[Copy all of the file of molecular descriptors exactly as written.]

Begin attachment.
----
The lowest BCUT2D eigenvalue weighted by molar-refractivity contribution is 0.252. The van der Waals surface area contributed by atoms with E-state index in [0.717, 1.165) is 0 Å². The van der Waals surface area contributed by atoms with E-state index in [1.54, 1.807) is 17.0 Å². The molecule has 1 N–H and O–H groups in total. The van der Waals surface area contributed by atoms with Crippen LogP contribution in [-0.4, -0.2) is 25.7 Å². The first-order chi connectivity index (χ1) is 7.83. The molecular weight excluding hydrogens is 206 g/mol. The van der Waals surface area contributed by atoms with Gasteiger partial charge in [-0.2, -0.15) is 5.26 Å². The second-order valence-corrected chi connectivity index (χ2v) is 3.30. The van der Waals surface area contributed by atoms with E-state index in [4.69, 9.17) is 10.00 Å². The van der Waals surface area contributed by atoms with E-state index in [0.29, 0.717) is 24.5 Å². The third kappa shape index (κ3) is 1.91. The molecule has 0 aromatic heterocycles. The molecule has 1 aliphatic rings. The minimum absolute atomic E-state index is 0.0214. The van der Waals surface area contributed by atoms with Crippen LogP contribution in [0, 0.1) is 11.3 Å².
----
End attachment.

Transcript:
The lowest BCUT2D eigenvalue weighted by molar-refractivity contribution is 0.252. The van der Waals surface area contributed by atoms with E-state index in [0.717, 1.165) is 0 Å². The van der Waals surface area contributed by atoms with E-state index in [1.54, 1.807) is 17.0 Å². The molecule has 1 N–H and O–H groups in total. The van der Waals surface area contributed by atoms with Crippen LogP contribution in [-0.4, -0.2) is 25.7 Å². The first-order chi connectivity index (χ1) is 7.83. The molecular weight excluding hydrogens is 206 g/mol. The van der Waals surface area contributed by atoms with Gasteiger partial charge in [-0.2, -0.15) is 5.26 Å². The second-order valence-corrected chi connectivity index (χ2v) is 3.30. The van der Waals surface area contributed by atoms with E-state index in [4.69, 9.17) is 10.00 Å². The van der Waals surface area contributed by atoms with E-state index in [0.29, 0.717) is 24.5 Å². The third kappa shape index (κ3) is 1.91. The molecule has 0 aromatic heterocycles. The molecule has 1 aliphatic rings. The minimum absolute atomic E-state index is 0.0214. The van der Waals surface area contributed by atoms with Crippen LogP contribution in [0, 0.1) is 11.3 Å².